Sometimes, what we authors think is elegance falls flat with the solvers. [Note: One near-universal technique in writing puzzles is indexing, where you’re given a phrase and a number, and you take the letter from the sentence that corresponds to the number.] One year I designed a puzzle with a set of clues and answers, where the first hidden message came from indexing by the length of the answer into the clue, and then a second message came from indexing by the length of the clue into the answer. I thought it was brilliant. Everyone else… not so much. I still believe the design itself was elegant, and that the failure was just in my implementation. Well, we all have our little delusions.

It’s simultaneously much easier and much harder now that most solvers have smartphones – literally the entire internet in their pockets, as long as they stay within their carrier’s coverage area. It only takes a moment to look up the track listing for a collection of CDs, or the intersection of two particular interstate highways. I suspect that the greater availability of wireless connectivity is fostering an increase of puzzle styles that depend less on knowing (or hunting) trivia, and more on insight. To me, those are the ones that require more work to develop, but give the solver more satisfaction when they finish it.

As an author, you walk a narrow line in creating these puzzles. You want the insight to be just hidden enough so that the solvers feel smart in finding it, but not so obscure that they lose interest in looking for it. One philosophy I’ve heard is that there should be an inverse correlation between the amount of time needed to catch the insight and the amount of time required to do the rest of the puzzle. If it takes a long time to figure out what you need to do, then actually doing that work should go more quickly, and vice versa.

There are probably as many theories about how to create puzzles as there are puzzle authors. Everyone’s got a different feel for what’s “too hard” or “too easy,” and that line is also influenced by the size of the event you’re creating. For a weekend-long event, a 45-minute puzzle is considered quick. For a five-hour walking event, that same puzzle is one of the long ones. In the end, though, the best thing to hear from someone who’s solved your puzzle isn’t “That was easy!” or “Wow, that was really hard,” but rather, “That was fun.” It’s a battle of wits between author and solver; one that in the end, the author intends to lose.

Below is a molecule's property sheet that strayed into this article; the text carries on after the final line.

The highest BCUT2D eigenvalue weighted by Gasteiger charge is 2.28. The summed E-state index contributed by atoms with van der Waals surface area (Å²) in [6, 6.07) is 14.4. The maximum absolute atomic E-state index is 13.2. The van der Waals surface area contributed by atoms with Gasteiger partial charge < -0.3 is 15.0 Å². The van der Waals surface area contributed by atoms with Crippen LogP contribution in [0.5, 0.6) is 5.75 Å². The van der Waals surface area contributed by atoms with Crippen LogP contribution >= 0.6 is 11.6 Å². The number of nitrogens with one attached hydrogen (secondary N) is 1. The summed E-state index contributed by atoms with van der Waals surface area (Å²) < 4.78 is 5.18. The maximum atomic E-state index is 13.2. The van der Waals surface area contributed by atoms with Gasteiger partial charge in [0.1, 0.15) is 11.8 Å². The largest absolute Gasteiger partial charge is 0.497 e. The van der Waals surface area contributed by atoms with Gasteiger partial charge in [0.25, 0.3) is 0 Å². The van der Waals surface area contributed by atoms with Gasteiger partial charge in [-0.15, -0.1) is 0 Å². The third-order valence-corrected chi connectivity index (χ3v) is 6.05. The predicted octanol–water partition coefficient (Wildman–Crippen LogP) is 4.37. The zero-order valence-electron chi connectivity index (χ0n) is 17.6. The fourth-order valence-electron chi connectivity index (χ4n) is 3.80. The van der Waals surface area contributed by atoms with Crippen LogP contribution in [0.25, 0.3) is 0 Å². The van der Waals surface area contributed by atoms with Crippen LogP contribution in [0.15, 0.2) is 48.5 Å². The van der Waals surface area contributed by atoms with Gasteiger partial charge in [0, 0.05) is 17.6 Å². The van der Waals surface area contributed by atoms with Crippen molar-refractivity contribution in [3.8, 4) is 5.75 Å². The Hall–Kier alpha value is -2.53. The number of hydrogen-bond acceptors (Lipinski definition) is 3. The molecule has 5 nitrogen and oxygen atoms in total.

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IRL vs. WWW

During the work week, I do a pretty good job of keeping on top of my online social circles. Five minutes here, fifteen minutes while eating lunch, draft a blog post on my phone while watching my test automation run. Weekends, however, are a different story.

This past weekend, for example, we were in the U-District on Saturday morning for Will Bake for Food. We loaded up on sweets and treats, then headed over near Seattle Center for lunch, meeting up with my sister and her boyfriend while we were there. We returned to the Eastside briefly, just long enough to pack up a bag for Kiddo and drop him off with the friends who were babysitting him, and then we headed right back to Seattle for an evening fondue party. Sunday found us back at Kids Quest Children’s Museum for an hour or two, then at a nearby restaurant for a late lunch/early dinner. Once home, naps all around. Not a whole lot of time in there for extended online interaction.

Not all of our weekends are quite that packed, but quite a few of them are. Between now and the end of the year, we’re got only one unscheduled weekend. So finding time for internetting is harder to do. Every year I expect this sort of thing from the summer months, but it surprised me a little bit to find our November and December just as packed and pre-planned as six months ago was.

Sunday nights are generally for getting caught up on TV that we missed during the week, and skimming my favorite sites to see what internet drama popped up while I was off in the real world.

Just kidding. I save that for my Monday mornings.


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I am a Puzzle Geek.

I do this thing, every couple months. Sometimes it’s for an entire weekend, sometimes just an afternoon. I might be in a conference room, or in a van, or sitting in front of a computer. I’ve never really come up with a good phrase to describe it, other than “competitive puzzle events,” but that doesn’t quite convey the craziness and fun and addictiveness it entails. Take one part The Amazing Race, one part Games Magazine, and one part Not Killing Your Teammates, and you’ll be pretty close.